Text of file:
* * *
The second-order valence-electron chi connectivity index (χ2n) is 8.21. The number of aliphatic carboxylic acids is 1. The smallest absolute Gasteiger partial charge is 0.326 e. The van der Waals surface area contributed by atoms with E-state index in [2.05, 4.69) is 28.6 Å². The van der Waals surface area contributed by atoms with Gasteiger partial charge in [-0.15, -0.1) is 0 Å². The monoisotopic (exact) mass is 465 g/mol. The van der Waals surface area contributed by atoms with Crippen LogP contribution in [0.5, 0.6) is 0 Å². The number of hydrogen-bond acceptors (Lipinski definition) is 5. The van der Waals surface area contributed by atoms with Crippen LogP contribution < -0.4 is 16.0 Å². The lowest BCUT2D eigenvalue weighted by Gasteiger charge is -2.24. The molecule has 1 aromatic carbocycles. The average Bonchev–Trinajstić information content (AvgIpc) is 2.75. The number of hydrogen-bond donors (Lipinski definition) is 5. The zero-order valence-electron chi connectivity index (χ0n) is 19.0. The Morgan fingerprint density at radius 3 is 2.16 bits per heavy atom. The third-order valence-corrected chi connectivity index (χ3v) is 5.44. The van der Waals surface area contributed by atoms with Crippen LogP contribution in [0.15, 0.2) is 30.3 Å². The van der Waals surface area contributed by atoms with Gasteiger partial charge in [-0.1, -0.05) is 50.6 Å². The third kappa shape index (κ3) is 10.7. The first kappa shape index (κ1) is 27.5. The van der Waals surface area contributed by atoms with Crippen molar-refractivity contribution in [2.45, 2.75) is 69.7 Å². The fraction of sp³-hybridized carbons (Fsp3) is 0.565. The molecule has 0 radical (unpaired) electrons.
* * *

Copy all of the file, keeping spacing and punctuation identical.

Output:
The second-order valence-electron chi connectivity index (χ2n) is 8.21. The number of aliphatic carboxylic acids is 1. The smallest absolute Gasteiger partial charge is 0.326 e. The van der Waals surface area contributed by atoms with E-state index in [2.05, 4.69) is 28.6 Å². The van der Waals surface area contributed by atoms with Gasteiger partial charge in [-0.15, -0.1) is 0 Å². The monoisotopic (exact) mass is 465 g/mol. The van der Waals surface area contributed by atoms with Crippen LogP contribution in [0.5, 0.6) is 0 Å². The number of hydrogen-bond acceptors (Lipinski definition) is 5. The van der Waals surface area contributed by atoms with Crippen LogP contribution < -0.4 is 16.0 Å². The lowest BCUT2D eigenvalue weighted by Gasteiger charge is -2.24. The molecule has 1 aromatic carbocycles. The average Bonchev–Trinajstić information content (AvgIpc) is 2.75. The number of hydrogen-bond donors (Lipinski definition) is 5. The zero-order valence-electron chi connectivity index (χ0n) is 19.0. The Morgan fingerprint density at radius 3 is 2.16 bits per heavy atom. The third-order valence-corrected chi connectivity index (χ3v) is 5.44. The van der Waals surface area contributed by atoms with Crippen LogP contribution in [0.15, 0.2) is 30.3 Å². The van der Waals surface area contributed by atoms with Gasteiger partial charge in [-0.1, -0.05) is 50.6 Å². The third kappa shape index (κ3) is 10.7. The first kappa shape index (κ1) is 27.5. The van der Waals surface area contributed by atoms with Crippen molar-refractivity contribution in [2.45, 2.75) is 69.7 Å². The fraction of sp³-hybridized carbons (Fsp3) is 0.565. The molecule has 0 radical (unpaired) electrons.